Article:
Recently I got into a discussion with my husband over ideology. The question was, does personal ideology - or the way we think about our personal lives - impact political or public ideology - our behavior in the public sphere?
I would argue yes. Always.
This was a problem for Christian because he finds libertarian thought very attractive. And it is attractive, especially to Americans. The idea of being free, of being able to choose every aspect of life is a nice dream. But if a person believes this should govern their personal choices, it will impact their political ones.
Having freedom to choose whether to breastfeed, smoke, carry firearms, eat meat, or hunt are not personal choices. They are also political ones. Breastfeeding, for example, has long term health and psychological benefits to both the mother and child. It necessarily costs taxpayers less if mothers breastfeed. This is not just a personal choice any more because it impacts society at large.
Smoking has been linked to any number of health ailments. The potential cost to taxpayers is enormous. Again, it is no longer a personal choice, but a public and therefore political one.
Carrying firearms is not a question of being able to defend one's self, or even the pleasure of going to the range. In the face of children being shot daily or the mass shootings so regularly committed, it is a question of public safety. It necessarily becomes a public issues, and therefore, highly politicized.
Even eating meat is a political choice. By eating meat raised in large farms where animals are in close quarters and extreme amounts of waste are produced and dumped, sometimes to the detriment of the local environment, this becomes a political issue. This is not to mention the treatment of the workers, which necessarily impacts their physical and psychological health as well as their family structure.
Hunting, of course is a political issue as well. It is not just personal, especially when certain hunters pay to shoot from helicopters as herds try frantically to escape the rain of bullets. This is not a question of personal freedom, but necessarily impacts the environment, and therefore impacts future generations.
These are the same kinds of questions that come into play over the vaccine debate. It is quite clear the personal choice of a few have life and death consequences for the many...therefore the personal choice is not personal at all.
There is no such thing as as a strictly personal choice. All choices have far reaching impacts. All choices impact the communities in which we live. For this reason, extreme freedom is extremely dangerous.
It is often said that freedom is the cornerstone of American society. Freedom of expression and freedom of religion are often cited as benefits of living in the US. And they are. They are wonderful gifts that French and English philosophers inspired American leaders to codify into law. And I am grateful for that every day. However these are not personal freedoms. These are political ones. To think for one second that our freedom to be Baptist or Buddhist is a personal choice is delusional. The moralities associated with such a choice are inherently political - inherently impacting public life.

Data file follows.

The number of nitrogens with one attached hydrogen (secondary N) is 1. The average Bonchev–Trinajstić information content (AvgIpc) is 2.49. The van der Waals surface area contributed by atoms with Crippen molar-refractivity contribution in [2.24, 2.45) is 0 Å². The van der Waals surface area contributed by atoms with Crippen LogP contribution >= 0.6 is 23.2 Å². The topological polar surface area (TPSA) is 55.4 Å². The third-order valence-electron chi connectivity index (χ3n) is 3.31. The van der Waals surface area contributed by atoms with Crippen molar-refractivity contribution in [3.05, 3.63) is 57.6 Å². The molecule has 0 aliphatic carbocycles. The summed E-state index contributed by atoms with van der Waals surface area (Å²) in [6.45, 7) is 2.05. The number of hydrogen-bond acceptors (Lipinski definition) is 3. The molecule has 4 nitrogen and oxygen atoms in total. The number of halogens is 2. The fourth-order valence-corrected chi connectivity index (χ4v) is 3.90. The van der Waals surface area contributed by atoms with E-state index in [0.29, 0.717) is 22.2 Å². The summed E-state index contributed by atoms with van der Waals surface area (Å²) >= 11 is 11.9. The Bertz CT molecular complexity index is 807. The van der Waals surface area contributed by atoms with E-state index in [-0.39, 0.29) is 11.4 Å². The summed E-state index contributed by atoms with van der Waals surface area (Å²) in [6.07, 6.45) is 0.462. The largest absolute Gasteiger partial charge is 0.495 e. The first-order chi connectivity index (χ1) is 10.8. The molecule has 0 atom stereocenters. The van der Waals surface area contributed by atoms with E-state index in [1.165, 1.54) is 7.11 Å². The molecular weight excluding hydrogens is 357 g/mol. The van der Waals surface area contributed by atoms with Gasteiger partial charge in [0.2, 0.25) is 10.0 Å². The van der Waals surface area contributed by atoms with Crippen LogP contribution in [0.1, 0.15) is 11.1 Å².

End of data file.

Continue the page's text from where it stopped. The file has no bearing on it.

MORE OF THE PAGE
If this is true, then we cannot allow extreme freedom. We must control the amount of freedom people have, not as punishment or in an effort to prevent people from being free, but to protect the rights of the weak and marginalized in our society. In short, we must limit the extreme freedom of the few in order to protect the freedom of all. These who benefit from such limitations are the victims of extreme freedom. These are the voices who are silenced by moneyed interests. These are the people who are shot, who get cancer, who suffer environmental degradation because some are given the extreme freedom to.
A society cannot be healthy when the rights of some necessarily hurt others. A country cannot hope to successfully continue when its foundation requires the subjugation of some to allow for the freedom of a few. This is not freedom. This is enslavement of the many by the few.
Legislating extreme freedom to, therefore, is a legitimation of the slave state. It is perpetuating the consolidation of power and freedom in the hands of a select few privileged members.
How does this happen? By those select privileged members spreading lies and spinning half truths to the masses. By letting us think we have freedom, by successfully deluding the many into believing we all have freedom to, we continue to allow our enslavement. We are, in short, handing our power over to our masters.
This is not a question of small or big government. This is not a question of assuring everyone has "personal" freedoms. This is a question of everyone getting their basic humanity respected and protected. This is a question of assuring that everyone has their basic needs met. This is a question of life and death.
So I remind you, the personal is by its nature political. I remind you, extreme freedom is no freedom at all. The rights of a few are not worth more than the rights of the many.